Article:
Evan's Reviews > Story of the Eye

Story of the Eye by Georges Bataille
Rate this book
Clear rating

by
1248986
Page 2, and already this is what we get, funniness and dirtiness:

"Now in the corner of the hallway there was a saucer of milk for the cat. 'Milk is for the pussy, isn't it?' said Simone. 'Do you dare me to sit in the saucer?'"

Ooooooo-kaaaayyy...!

Well, after some diversion, I'm back into this one and have barely started and Bataille, in the first dozen pages, wastes no time giving us two teens masturbating then hooking up with another girl on the beach and doing this and that to one another. This thing was published in 1928, and it seems that Bataille just can't wait to throw off 2,000 years of Christian repression in one swoop at the get-go, and it feels liberating. Reading on...

Wow. Page after page it's whacked pornography. Seems highly influenced by de Sade.

continuing...

Man, how much cum does this guy have? Seems a bit superhuman. Anyway, there's lovely imagery in this, but so far it hardly meets with my understanding of surrealism, as so many reviewers seem to suggest. The story seems straightforward; wet dream-like, yes, but not really avant-garde; only insofar as all actions seem to lead to sexual situations, rather unbelievably. What we have here is the merging of soulmates; soulmates in guiltless pleasure, and I like this.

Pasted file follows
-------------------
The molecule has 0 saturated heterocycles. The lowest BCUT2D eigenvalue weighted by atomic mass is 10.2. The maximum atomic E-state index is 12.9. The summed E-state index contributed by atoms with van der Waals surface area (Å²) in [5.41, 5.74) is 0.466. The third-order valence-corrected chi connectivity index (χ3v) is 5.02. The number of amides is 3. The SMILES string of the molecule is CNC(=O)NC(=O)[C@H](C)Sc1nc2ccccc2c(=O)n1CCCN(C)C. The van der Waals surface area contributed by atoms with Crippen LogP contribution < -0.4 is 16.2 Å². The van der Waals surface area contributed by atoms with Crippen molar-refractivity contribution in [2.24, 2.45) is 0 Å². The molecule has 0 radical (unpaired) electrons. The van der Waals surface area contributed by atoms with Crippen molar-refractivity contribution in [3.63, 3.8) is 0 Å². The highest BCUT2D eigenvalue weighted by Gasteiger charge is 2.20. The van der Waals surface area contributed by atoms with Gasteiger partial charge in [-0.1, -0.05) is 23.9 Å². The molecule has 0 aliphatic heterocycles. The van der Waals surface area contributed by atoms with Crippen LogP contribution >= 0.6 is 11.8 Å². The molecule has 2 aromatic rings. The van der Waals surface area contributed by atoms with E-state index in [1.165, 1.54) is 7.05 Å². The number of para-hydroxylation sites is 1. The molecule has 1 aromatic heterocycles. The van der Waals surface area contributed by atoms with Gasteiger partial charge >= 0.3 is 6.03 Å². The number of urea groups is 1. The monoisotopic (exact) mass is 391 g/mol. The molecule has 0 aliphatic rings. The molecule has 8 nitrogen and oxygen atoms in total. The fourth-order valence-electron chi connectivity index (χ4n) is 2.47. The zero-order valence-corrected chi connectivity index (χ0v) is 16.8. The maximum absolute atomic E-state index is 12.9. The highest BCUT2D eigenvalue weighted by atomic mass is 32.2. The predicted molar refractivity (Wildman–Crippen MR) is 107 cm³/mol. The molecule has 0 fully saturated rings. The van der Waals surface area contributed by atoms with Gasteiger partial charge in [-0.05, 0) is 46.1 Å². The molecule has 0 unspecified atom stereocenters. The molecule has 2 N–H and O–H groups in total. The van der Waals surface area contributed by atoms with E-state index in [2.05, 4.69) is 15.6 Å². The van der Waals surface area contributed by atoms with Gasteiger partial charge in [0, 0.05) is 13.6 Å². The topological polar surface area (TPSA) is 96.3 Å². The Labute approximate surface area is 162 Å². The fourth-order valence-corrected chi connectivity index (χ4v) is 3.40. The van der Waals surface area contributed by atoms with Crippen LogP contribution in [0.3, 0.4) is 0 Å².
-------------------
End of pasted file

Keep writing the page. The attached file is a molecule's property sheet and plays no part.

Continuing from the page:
Bataille must have had a major egg fetish, otherwise how can one explain the persistent occurrence of eggs in the protagonists' sexual fantasies and games? I find them bizarre, rather than a turn-on. Also, urination and ejaculation are almost seen as comparable pleasures. Anyway...

continuing...

OK, there are lots of connections here between the open eyes of the dead Marcelle, the raw peeled balls of the bull, the Milky Way, the boiled eggs, bare buttocks like peeled eggs, semen, the dead matador's lost eye. Slimy and disturbing imagery that seem to merge into one in the minds of Simone. Violence, sex, death; all of a piece.

There's something that happens in a confessional here that is as transgressive as anything you've ever read. It's a hoot, and sure to offend a good many boring people.

OK. Well. Wow. Uh. You'd be hard-pressed, really, to find a more twisted, sick, perverse, dirty bit of erotica than this short book.

The last part of the book is in Bataille's voice; he's explaining some of the associations in the book that I've mentioned heretofore, and also autobiographical aspects of how he came up with this story. It seems a bit anticlimactic, and breaks the illusion, but those interested in a writer's mindset and how one devises a story will find it of value.
2 likes · likeflag

Sign into Goodreads to see if any of your friends have read Story of the Eye.
sign in »

Reading Progress

05/24/2009 page 15
14.56%
show 2 hidden updates…

Comments (showing 1-2 of 2) (2 new)

dateDown_arrow    newest »

message 1: by Elaine (new)

Elaine Interestingly, Achy Obeja in Days of Awe has a scene in which the narrator sees a girl sitting in milk, after which her lover... you can imagine the rest. Strange that such a bizarre image should occur in two recent books.


Evan Story of the Eye is not recent. It was published in 1928. Someone is paying "homage," perhaps?


back to top